Announcing the Notre Dame Hub: Taking Students’ Academic Lives Online

The Hub @ Notre Dame is now live! The Hub takes students’ academic lives online, providing a platform for exploring ideas, presenting their work, and social networking within an academic community.

I initiated this project in the spring of 2009 at Notre Dame, so it is wonderful to see it come to fruition. Here is the opening to my original Hub Proposal:

Students today can share their personal lives on online sites like Facebook and MySpace. They do not have a comparable site for their academic lives. Through the creation of the Notre Dame Hub, students will be able to share their research and artistic creations, reflect on what they are learning, and discuss new ideas and opportunities.

The Hub will offer that through a centralized online architecture, a core group of students in charge of managing the site and handling editorial responsibility, a faculty advisory group, and content created by students from across the Notre Dame campus.

To get a full description of the Hub Project, including downloading the Hub proposal and examples of the Hub in action, head over to the full PLoS description of the Notre Dame Hub.

Daniel Lende: Looking for Graduate Students

Since I am now at the University of South Florida, I can finally mentor some graduate students! I encourage people to apply to the graduate program in anthropology here. USF accepts students at both the masters and the Ph.D. level. If you’re going to start at the Ph.D. level, your masters does not have to be in anthropology.

My research interests fall into three broad areas: neuroanthropology, medical anthropology, and applied social science. Most of my long-term research has focused on substance use and abuse, including the neuroanthropology of addiction, risk and preventive factors for drug use, and the cultural moderation of substance use.

In recent years I’ve broadened that focus to include research on alcohol use, video games, stress, and PTSD. I might also develop a project on frontotemporal dementia. I have also done work on breast cancer and embodiment, new media & technology, and public anthropology. I use both quantitative and qualitative methods, and advocate combining theory-driven work with community-based research.

You can read more about my projects on the Neuroanthropology PLoS site. And here is my departmental website, where you can access my CV. If you want to contact me, please send me an email at dlende at usf dot edu.

The USF anthropology department emphasizes both theory and applied work within anthropology, and uses an interdisciplinary approach in training and mentoring students. Here is a condensed excerpt from the Department’s Mission:

Anthropology is the comparative and global study of humanity which addresses all aspects of human experience. We are committed to understanding global diversity through community-based applied research that is holistic and interdisciplinary.

Here is one of the main things to emphasize about our graduate program:

The Graduate Program at USF aims to develop creative scholars and scientists who will apply their knowledge and skills to contemporary human problems.

The graduate program has both biological and cultural tracks, and includes a concentration in biocultural medical anthropology. You can see my syllabus for my course on Biocultural Medical Anthropology here. You can also get a dual degree, with an MA in anthropology and an MPH in public health.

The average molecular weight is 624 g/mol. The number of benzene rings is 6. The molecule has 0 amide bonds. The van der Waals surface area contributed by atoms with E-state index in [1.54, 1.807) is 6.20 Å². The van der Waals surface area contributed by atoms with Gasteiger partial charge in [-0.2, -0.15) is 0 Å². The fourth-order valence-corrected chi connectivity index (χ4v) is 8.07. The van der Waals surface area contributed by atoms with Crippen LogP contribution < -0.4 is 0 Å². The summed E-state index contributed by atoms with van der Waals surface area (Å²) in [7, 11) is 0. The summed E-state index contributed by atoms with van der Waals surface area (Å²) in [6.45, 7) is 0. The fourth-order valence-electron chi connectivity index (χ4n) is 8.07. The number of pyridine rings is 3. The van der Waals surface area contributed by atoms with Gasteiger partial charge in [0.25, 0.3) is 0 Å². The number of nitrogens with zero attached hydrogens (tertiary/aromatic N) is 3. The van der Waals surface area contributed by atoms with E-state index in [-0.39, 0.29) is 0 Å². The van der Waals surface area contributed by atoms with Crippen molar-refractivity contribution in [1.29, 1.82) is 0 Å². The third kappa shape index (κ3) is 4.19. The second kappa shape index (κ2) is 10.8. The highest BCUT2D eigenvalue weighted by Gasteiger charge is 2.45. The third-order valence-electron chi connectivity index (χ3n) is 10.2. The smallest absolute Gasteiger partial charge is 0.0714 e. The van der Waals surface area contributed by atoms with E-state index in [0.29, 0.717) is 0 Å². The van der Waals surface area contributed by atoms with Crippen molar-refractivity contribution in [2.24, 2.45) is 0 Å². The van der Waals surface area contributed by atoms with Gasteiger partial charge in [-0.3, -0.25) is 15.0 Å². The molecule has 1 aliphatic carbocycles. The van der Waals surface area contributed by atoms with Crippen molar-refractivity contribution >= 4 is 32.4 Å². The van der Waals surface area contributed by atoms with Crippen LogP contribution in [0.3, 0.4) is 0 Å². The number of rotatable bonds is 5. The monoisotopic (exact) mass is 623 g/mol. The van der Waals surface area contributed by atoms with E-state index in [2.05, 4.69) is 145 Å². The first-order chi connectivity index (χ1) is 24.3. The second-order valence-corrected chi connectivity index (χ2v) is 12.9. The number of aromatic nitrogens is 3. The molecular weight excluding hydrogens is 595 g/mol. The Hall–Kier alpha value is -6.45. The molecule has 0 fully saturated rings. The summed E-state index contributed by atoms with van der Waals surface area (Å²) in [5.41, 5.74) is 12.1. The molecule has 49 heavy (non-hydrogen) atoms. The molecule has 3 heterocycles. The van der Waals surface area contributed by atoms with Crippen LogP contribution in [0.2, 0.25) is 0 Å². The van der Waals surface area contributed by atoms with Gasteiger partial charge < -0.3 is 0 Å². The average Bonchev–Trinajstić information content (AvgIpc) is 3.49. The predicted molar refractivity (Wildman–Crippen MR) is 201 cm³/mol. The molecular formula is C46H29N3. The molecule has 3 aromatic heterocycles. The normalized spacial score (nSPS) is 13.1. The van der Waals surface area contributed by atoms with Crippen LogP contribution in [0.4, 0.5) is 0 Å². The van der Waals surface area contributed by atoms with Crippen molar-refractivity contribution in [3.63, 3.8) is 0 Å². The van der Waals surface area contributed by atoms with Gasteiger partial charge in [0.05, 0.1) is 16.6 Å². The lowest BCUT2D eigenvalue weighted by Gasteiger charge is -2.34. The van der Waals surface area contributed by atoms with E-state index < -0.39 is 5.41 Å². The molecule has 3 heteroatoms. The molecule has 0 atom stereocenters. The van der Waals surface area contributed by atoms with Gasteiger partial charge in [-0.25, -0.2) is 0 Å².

Click here for information on how to apply to the USF anthropology program. And here is information on financial assistance and scholarships. Applications are due December 15th, 2010.

I advocate that graduate students find both good mentors and a department that broadly fits their interests. The USF anthropology faculty has a range of expertise and interests that are a great complement to what I do.

Faculty specializations include medical anthropology, human biology, urban policy and community development, educational anthropology, media studies, ethnic policies and heritage, economic development, immigration, archaeology, cultural resource management, gender, environment, applied linguistics, and archaeological science. Geographic specializations emphasize the Caribbean, Latin America, United States, and Sub-Saharan Africa.

You can find out more about the major research themes of the department here, including biocultural dimensions of health and illness, material culture, community identity and heritage, communications and education, sustainability and development, and the social and cultural construction of race, ethnicity and gender.

USF includes a range of departments and affiliations that also complement what the anthro faculty and I do. USF Health includes programs in medicine, nursing, and public health. There is a strong department of psychology, a concentration in neuroscience research, and a broad array of other excellent programs in the College of Arts and Sciences.

Locally USF has affiliations with the Florida Mental Health Institute, the Moffitt Cancer Center, and the Veterans’ Hospital.

Please email me at dlende at usf dot edu if you have questions!

Find More over at PLoS!

Lots of great stuff happening at our new home: Neuroanthropology PLoS

For those of you who haven’t updated the rss feed yet, here is our new PLoS feed. Or the actual html: http://feeds.plos.org/plos/blogs/neuroanthropology Please update! We miss you!!

Recent Popular Posts

Daniel Hruschka and the Book of Friendship

Cordelia Fine and the Delusions of Gender

Fetal Origins: In the News, In the Womb

National Research Council Rankings: Anthropology

Terry Deacon, Relaxed Selection, and the Evolution of Language

Other Posts

Latest Wednesday Round-Up

Ellen Langer and the Psychology of Possibility

Anthropologist Shannon Lee Dawdy – 2010 MacArthur Fellow!

Linguist Jessie Little Doe Baird – 2010 MacArthur Fellow!

Context and Variation: Kathryn Clancy

The Machine That Teaches Itself… Kinda

Peter Kalivas on Learning, Memory and Addiction

Daniel Lende on Twitter